Mooncop by Tom Gauld, published through Drawn+Quarterly, shows a genuine look at realistic science fiction. This is not to say that it is some in-depth examination of possible technology, but instead Mooncop shows what life would be like if a great scientific goal, such as colonizing the Moon, were met. How would that impact the everyday? In the case of a police officer living in a barely-populated lunar colony, life is oddly familiar.
Like any small-town policeman, the protagonist of Mooncop knows everyone by name. Whether it is a teenager prone to trespassing in search of a little fun, the old woman who needs help seeking out her lost dog who walks around the lunar surface in a giant hamsterball, or the modular apartment block manager, the setting of Mooncop will be well familiar to anyone from a close-knit community. This quietness is taken to the literary extreme as they are living on the Moon, all confined to small environmental domes separated by vast expanses of gray rock. Not much happens; in fact, less and less as more and more folks move back to Earth.
Intertwined with this sense of otherworldly isolation is a flair for comment on the corporate way of the world. At one point, the officer’s apartment is moved downward as empty apartment modules are moved out. It makes sense through some scope of efficiency, but he regrets his loss of view from the eighth floor. The changing world has its benefits, too, as his favorite doughnut place, a vending machine, is upgraded to a full-service cafe, even though the officer notes, “I never see anyone else here.” Still, statistically, it is the most-often used dispensary in town. Statistics shine, too, as the officer is praised for resolving 100% of local crimes, all zero of them.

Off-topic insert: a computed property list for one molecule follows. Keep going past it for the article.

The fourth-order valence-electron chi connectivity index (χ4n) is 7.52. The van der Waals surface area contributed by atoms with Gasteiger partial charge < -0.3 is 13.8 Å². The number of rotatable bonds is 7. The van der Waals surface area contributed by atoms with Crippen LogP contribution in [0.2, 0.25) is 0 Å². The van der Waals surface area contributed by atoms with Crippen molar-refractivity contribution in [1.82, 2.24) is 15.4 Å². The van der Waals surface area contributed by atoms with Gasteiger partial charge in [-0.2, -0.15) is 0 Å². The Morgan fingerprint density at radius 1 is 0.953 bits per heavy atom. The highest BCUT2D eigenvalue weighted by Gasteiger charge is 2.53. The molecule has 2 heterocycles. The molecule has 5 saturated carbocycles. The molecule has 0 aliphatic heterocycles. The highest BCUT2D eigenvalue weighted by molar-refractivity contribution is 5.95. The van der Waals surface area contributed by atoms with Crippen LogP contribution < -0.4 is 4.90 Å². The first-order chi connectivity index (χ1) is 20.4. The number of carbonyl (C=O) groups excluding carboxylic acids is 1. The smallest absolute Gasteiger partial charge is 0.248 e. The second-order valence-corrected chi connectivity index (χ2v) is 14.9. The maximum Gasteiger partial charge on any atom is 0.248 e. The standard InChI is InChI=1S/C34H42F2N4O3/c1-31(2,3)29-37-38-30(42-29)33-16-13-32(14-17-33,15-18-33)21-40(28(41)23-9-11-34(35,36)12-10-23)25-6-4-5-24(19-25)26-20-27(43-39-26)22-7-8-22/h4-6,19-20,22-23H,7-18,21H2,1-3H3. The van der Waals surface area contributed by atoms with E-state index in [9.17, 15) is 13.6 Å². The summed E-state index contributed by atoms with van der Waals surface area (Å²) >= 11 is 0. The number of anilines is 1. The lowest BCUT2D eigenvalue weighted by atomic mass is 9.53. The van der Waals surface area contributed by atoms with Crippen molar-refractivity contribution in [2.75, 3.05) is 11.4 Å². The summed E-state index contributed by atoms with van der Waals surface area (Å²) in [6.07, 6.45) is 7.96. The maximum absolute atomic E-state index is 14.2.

Perhaps the clearest sci-fi in Mooncop is seen through its robot supporting characters. They are well-spoken and nearly human in personality, although they follow orders without question, just doing what they are told. While marvels of programming, they truly come only to the level of someone putting in the hours at work until time to go recharge.
Things may seem dull on the Moon, but the officer has time to pause and reflect on the beauty all around him. One of the older residents, after talking about colonizing the Moon alongside her husband, states, “Whatever were we thinking? It seems rather silly now.” The officer replies that he thinks it was wonderful. A skillfully placed panel shows the moonscape with the glowing Earth hanging in the star-speckled sky.
The heavily etched and crosshatched art of Mooncop is very fitting to its pervasive themes of ennui and yet finding beauty in the everyday. Just flipping through the pages will only give a view of soft grays and blues, but taking a moment to pause and reflect on the otherworldly beauty gives the reader a taste of something often missed in our science-factual earth: peace.